Defective Division Table to 100 Worksheets
Reminders & Tips for Defective Division Table to 100:  A Reminder: you should already know your division table to 100.
 Tips: "pull out" what's from the division table to 100, and "remove the defect" called a remainder
 for more clarifications on "defective" division table  see examples below.
 Comment: This is very important for all (long) division, with or without remainder.
Example 1: 70 ÷ 8 = ?  We should recognize and "pull out" what's from the division table to 100, and "remove the defect" called a remainder
 So, "straight" dividend + "defect" is: ( 64 + 6 ) ÷8
 Followed by: = 64÷8 + 6÷8
 64÷8 = 8 is the quotient (straight from the division table to 100)
 and 6 is the "defect" aka remainder (since 6÷8 < 1)
 Our solution is Q 8 with a R 6
Example 2: 31 ÷ 9 = ?  Again, we should recognize and "pull out" what's from the division table to 100, and "remove the defect" called a remainder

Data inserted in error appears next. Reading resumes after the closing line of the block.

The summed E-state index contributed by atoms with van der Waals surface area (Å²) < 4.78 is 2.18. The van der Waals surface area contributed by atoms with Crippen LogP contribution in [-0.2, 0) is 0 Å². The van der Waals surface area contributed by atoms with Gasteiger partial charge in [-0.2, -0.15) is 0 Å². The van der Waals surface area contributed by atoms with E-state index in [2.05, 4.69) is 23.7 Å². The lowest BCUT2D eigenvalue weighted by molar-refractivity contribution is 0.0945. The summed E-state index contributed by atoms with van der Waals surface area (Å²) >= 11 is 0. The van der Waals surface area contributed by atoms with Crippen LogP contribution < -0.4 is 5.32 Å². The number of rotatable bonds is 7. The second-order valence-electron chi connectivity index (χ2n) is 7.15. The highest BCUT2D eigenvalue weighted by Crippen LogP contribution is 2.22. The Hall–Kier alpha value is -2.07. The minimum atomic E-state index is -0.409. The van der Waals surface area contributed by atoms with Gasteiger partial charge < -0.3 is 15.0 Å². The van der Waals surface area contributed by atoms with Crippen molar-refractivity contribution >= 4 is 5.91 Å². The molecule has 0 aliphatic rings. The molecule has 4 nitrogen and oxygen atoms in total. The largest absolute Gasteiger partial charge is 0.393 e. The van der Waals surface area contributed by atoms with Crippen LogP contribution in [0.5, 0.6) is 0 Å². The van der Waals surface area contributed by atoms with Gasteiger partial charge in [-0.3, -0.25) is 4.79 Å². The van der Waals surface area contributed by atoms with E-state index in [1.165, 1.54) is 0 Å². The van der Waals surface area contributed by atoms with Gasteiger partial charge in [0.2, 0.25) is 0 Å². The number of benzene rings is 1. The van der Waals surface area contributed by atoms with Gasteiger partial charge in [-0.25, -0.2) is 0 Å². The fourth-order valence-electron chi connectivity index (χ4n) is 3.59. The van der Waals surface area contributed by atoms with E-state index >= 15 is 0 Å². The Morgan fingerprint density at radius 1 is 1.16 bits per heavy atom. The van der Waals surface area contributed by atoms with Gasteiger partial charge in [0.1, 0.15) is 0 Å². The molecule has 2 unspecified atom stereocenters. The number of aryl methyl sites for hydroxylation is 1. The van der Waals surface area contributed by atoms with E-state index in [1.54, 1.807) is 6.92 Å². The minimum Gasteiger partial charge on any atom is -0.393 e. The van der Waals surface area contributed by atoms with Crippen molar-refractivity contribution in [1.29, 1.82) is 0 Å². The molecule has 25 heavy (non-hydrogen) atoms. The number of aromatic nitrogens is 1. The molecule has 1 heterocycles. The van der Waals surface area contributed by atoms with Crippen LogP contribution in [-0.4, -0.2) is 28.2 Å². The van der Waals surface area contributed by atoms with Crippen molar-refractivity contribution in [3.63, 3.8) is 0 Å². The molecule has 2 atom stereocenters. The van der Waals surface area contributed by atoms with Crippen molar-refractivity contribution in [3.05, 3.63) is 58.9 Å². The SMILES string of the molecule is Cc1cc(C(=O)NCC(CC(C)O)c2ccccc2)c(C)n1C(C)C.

So, "straight" dividend + "defect" is: ( 27 + 4 ) ÷9
 Followed by: = 27÷9 + 4÷9
 27÷9 = 3 is the quotient (straight from the division table to 100)
 and 4 is the "defect" aka remainder (since 4÷9 < 1)
 Our solution is Q 3 with a R 4
Example 3: 38 ÷ 5 = ?  And again, we should recognize and "pull out" what's from the division table to 100, and "remove the defect" called a remainder
 So, "straight" dividend + "defect" is: ( 35 + 3 ) ÷5
 Followed by: = 35÷5 + 3÷5
 35÷5 = 7 is the quotient (straight from the division table to 100)
 and 3 is the "defect" aka remainder (since 3÷5 < 1)
 Our solution is Q 7 with a R 3
This is a "defective" division table worksheet without steps, but any time you want to practice with steps  hover your mouse over a Step  and Click to practice it.
Pay attention, please...
Hit the "Go Back" button to return where you were.